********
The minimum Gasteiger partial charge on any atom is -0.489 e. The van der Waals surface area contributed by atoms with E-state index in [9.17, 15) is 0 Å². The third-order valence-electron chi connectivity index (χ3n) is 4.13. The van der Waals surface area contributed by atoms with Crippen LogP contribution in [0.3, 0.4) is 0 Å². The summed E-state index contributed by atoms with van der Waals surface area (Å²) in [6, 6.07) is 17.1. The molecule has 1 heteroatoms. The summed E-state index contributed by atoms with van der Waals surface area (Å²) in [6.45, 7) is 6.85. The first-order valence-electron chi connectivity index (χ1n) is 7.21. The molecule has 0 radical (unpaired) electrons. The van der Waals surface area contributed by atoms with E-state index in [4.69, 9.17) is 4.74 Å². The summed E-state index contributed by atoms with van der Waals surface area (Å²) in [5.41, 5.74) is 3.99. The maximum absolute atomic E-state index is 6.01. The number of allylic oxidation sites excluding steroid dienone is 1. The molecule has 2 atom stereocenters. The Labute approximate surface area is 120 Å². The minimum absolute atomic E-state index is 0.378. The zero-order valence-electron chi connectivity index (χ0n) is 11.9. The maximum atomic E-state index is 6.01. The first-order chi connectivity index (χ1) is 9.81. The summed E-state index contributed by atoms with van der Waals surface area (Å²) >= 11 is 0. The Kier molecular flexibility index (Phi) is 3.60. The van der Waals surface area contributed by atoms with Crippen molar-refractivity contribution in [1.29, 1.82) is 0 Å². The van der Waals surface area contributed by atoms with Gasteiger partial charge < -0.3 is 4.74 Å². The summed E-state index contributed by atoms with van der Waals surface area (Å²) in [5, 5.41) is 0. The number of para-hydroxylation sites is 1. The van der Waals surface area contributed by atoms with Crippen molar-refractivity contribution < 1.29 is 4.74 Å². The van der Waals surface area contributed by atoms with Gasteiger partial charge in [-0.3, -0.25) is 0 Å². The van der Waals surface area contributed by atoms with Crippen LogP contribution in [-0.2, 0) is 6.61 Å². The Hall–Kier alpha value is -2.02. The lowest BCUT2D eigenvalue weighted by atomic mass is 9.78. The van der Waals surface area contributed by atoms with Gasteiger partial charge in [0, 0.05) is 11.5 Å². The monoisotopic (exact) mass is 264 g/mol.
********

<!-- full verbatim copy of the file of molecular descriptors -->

The minimum Gasteiger partial charge on any atom is -0.489 e. The van der Waals surface area contributed by atoms with E-state index in [9.17, 15) is 0 Å². The third-order valence-electron chi connectivity index (χ3n) is 4.13. The van der Waals surface area contributed by atoms with Crippen LogP contribution in [0.3, 0.4) is 0 Å². The summed E-state index contributed by atoms with van der Waals surface area (Å²) in [6, 6.07) is 17.1. The molecule has 1 heteroatoms. The summed E-state index contributed by atoms with van der Waals surface area (Å²) in [6.45, 7) is 6.85. The first-order valence-electron chi connectivity index (χ1n) is 7.21. The molecule has 0 radical (unpaired) electrons. The van der Waals surface area contributed by atoms with E-state index in [4.69, 9.17) is 4.74 Å². The summed E-state index contributed by atoms with van der Waals surface area (Å²) in [5.41, 5.74) is 3.99. The maximum absolute atomic E-state index is 6.01. The number of allylic oxidation sites excluding steroid dienone is 1. The molecule has 2 atom stereocenters. The Labute approximate surface area is 120 Å². The minimum absolute atomic E-state index is 0.378. The zero-order valence-electron chi connectivity index (χ0n) is 11.9. The maximum atomic E-state index is 6.01. The first-order chi connectivity index (χ1) is 9.81. The summed E-state index contributed by atoms with van der Waals surface area (Å²) >= 11 is 0. The Kier molecular flexibility index (Phi) is 3.60. The van der Waals surface area contributed by atoms with Crippen molar-refractivity contribution in [1.29, 1.82) is 0 Å². The van der Waals surface area contributed by atoms with Gasteiger partial charge < -0.3 is 4.74 Å². The summed E-state index contributed by atoms with van der Waals surface area (Å²) in [5, 5.41) is 0. The number of para-hydroxylation sites is 1. The van der Waals surface area contributed by atoms with Crippen molar-refractivity contribution < 1.29 is 4.74 Å². The van der Waals surface area contributed by atoms with Gasteiger partial charge in [-0.3, -0.25) is 0 Å². The van der Waals surface area contributed by atoms with Crippen LogP contribution in [-0.2, 0) is 6.61 Å². The Hall–Kier alpha value is -2.02. The lowest BCUT2D eigenvalue weighted by atomic mass is 9.78. The van der Waals surface area contributed by atoms with Gasteiger partial charge in [0, 0.05) is 11.5 Å². The monoisotopic (exact) mass is 264 g/mol.